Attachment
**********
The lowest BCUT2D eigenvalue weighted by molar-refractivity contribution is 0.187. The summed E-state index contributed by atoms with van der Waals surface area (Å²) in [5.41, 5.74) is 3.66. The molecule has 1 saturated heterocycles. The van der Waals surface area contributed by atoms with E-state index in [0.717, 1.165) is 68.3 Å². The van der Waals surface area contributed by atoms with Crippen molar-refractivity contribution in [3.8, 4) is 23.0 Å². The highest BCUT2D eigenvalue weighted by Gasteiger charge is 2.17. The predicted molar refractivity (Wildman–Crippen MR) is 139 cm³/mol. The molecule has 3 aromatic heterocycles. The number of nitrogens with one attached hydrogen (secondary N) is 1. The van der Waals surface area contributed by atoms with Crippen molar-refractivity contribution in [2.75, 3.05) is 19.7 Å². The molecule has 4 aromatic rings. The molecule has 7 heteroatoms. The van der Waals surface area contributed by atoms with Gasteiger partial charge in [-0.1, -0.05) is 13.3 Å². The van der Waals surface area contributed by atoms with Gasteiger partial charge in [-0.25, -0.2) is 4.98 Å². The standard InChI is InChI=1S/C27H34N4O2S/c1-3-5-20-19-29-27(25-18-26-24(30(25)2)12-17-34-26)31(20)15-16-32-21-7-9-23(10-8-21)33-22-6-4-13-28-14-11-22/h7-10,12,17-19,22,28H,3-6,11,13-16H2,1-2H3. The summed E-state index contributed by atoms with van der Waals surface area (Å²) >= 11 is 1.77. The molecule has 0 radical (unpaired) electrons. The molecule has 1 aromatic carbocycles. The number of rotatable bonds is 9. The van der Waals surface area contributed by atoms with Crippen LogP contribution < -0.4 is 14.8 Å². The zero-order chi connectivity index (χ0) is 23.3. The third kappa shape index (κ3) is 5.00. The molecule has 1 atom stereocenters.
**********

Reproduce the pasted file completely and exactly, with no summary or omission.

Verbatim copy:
The lowest BCUT2D eigenvalue weighted by molar-refractivity contribution is 0.187. The summed E-state index contributed by atoms with van der Waals surface area (Å²) in [5.41, 5.74) is 3.66. The molecule has 1 saturated heterocycles. The van der Waals surface area contributed by atoms with E-state index in [0.717, 1.165) is 68.3 Å². The van der Waals surface area contributed by atoms with Crippen molar-refractivity contribution in [3.8, 4) is 23.0 Å². The highest BCUT2D eigenvalue weighted by Gasteiger charge is 2.17. The predicted molar refractivity (Wildman–Crippen MR) is 139 cm³/mol. The molecule has 3 aromatic heterocycles. The number of nitrogens with one attached hydrogen (secondary N) is 1. The van der Waals surface area contributed by atoms with Crippen molar-refractivity contribution in [2.75, 3.05) is 19.7 Å². The molecule has 4 aromatic rings. The molecule has 7 heteroatoms. The van der Waals surface area contributed by atoms with Gasteiger partial charge in [-0.1, -0.05) is 13.3 Å². The van der Waals surface area contributed by atoms with Gasteiger partial charge in [-0.25, -0.2) is 4.98 Å². The standard InChI is InChI=1S/C27H34N4O2S/c1-3-5-20-19-29-27(25-18-26-24(30(25)2)12-17-34-26)31(20)15-16-32-21-7-9-23(10-8-21)33-22-6-4-13-28-14-11-22/h7-10,12,17-19,22,28H,3-6,11,13-16H2,1-2H3. The summed E-state index contributed by atoms with van der Waals surface area (Å²) >= 11 is 1.77. The molecule has 0 radical (unpaired) electrons. The molecule has 1 aromatic carbocycles. The number of rotatable bonds is 9. The van der Waals surface area contributed by atoms with Crippen LogP contribution < -0.4 is 14.8 Å². The zero-order chi connectivity index (χ0) is 23.3. The third kappa shape index (κ3) is 5.00. The molecule has 1 atom stereocenters.